Keto, Intermittent Fasting & Gut Health – What You Need to Know About The Latest Diet Trends

Keto, Intermittent Fasting & Gut Health – What You Need to Know About The Latest Diet Trends

I am sure you’ve heard the buzz about keto and intermittent fasting.

Though they’re actually quite different, these hot diets have a few things in common that make them especially tempting. They both involve a set of rules. They are both controversial. And they certainly both claim incredible weight loss and health benefits.

But can your sensitive gut handle them?

That’s the question we are answering today. Let’s have a look at each diets’ origins, the research behind them, and whether or not they’re suitable for someone with IBS or IBD, like you!


Intermittent Fasting

Intermittent Fasting (IF) is a diet that recommends alternating periods of fasting and eating. There are no limits on what to eat, only when.

The timing and details of IF vary depending on whose approach you follow. Some suggest alternate day fasting, others limit eating to only short periods of the day. But the general tenet is this. We naturally fast every night when we sleep. By shortening our eating window, we extend this fast. This reduces the insulin in our bodies and we benefit through weight loss, better blood sugar control and a whole bunch of other health improvements… I can see the appeal!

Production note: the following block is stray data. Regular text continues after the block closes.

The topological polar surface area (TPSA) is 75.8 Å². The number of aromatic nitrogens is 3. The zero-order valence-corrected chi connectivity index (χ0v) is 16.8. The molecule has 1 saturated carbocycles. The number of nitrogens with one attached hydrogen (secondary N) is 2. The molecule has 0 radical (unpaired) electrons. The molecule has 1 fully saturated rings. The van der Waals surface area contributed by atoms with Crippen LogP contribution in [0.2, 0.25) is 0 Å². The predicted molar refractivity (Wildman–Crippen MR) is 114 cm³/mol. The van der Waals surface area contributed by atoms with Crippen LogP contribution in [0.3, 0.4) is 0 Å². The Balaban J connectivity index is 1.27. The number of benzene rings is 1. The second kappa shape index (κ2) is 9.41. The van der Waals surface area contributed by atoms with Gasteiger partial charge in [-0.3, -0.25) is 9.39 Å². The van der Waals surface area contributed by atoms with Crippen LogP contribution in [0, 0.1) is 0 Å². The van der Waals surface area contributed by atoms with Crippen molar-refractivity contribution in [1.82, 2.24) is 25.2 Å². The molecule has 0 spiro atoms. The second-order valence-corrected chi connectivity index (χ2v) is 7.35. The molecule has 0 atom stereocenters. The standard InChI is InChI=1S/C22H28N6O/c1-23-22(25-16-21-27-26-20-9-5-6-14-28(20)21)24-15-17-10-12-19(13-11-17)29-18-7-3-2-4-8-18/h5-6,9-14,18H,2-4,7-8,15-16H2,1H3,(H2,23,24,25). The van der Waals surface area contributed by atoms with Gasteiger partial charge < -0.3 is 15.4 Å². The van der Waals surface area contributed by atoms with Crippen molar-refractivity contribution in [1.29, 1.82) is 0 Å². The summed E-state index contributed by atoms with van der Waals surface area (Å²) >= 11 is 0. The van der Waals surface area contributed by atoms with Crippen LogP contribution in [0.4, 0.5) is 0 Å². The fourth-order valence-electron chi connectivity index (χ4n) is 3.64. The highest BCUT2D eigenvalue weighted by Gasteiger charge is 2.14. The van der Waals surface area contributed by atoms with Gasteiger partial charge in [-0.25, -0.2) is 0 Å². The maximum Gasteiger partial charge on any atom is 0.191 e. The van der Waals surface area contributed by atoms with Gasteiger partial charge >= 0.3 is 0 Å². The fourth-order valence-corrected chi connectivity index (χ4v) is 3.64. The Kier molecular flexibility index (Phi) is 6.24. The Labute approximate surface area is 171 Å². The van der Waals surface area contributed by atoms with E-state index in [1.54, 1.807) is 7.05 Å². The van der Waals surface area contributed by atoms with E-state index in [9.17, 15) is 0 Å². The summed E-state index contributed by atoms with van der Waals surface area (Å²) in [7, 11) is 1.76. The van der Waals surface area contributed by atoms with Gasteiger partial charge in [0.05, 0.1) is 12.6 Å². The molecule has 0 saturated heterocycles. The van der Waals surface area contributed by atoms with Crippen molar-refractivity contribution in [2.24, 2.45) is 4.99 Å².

I am not here to comment on intermittent fasting as a weight loss strategy. There is preliminary research to suggest it may be beneficial for some individuals, and whether or not it’s suitable for your health goals is up to you and your doctor.

But there have been some false claims regarding IF and IBS, and I want to clear things up. Listen, I would be thrilled to be able to share another evidence-based tool for the treatment of digestive issues. That is why I created Clairity… To give you every possible strategy to help you break free from symptoms of IBS and IBD! And as a Registered Dietitian, it is important that I have an open-mind when it comes to new research.

Some claim that intermittent fasting improves gut bacteria and reduces digestive symptoms. But the reality is that the research just isn’t there yet. There are a limited number of studies looking at IF and digestive disorders, and very little of that research is in humans.

And let me emphasize, research is important. Especially for a diet this drastic. Research shows us whether something can help improve our health. But maybe even more importantly, it shows us the risks. Without adequate research, you may be following a diet that is doing your gut (and your health) harm.

Another key issue with intermittent fasting is that it only addresses meal timing, and not meal composition. Though it’s not the only factor that contributes to digestive symptoms, the type of food you eat does play a role in digestion. Without addressing your unique food triggers, you are looking at short-term relief, at best.

And as with any diet, I urge you to ask yourself: Is this sustainable? If it’s not something that feels good and that you can sustain long-term, I encourage you to explore a different approach.



The Ketogenic Diet, otherwise known as “keto,” is the latest version of ‘low carb’. Or, more accurately, very low carb and very high fat. It was introduced as a seizure treatment in children with epilepsy and is selectively utilized by healthcare professionals to help treat diabetes, some cancers, polycystic ovary syndrome and other ailments.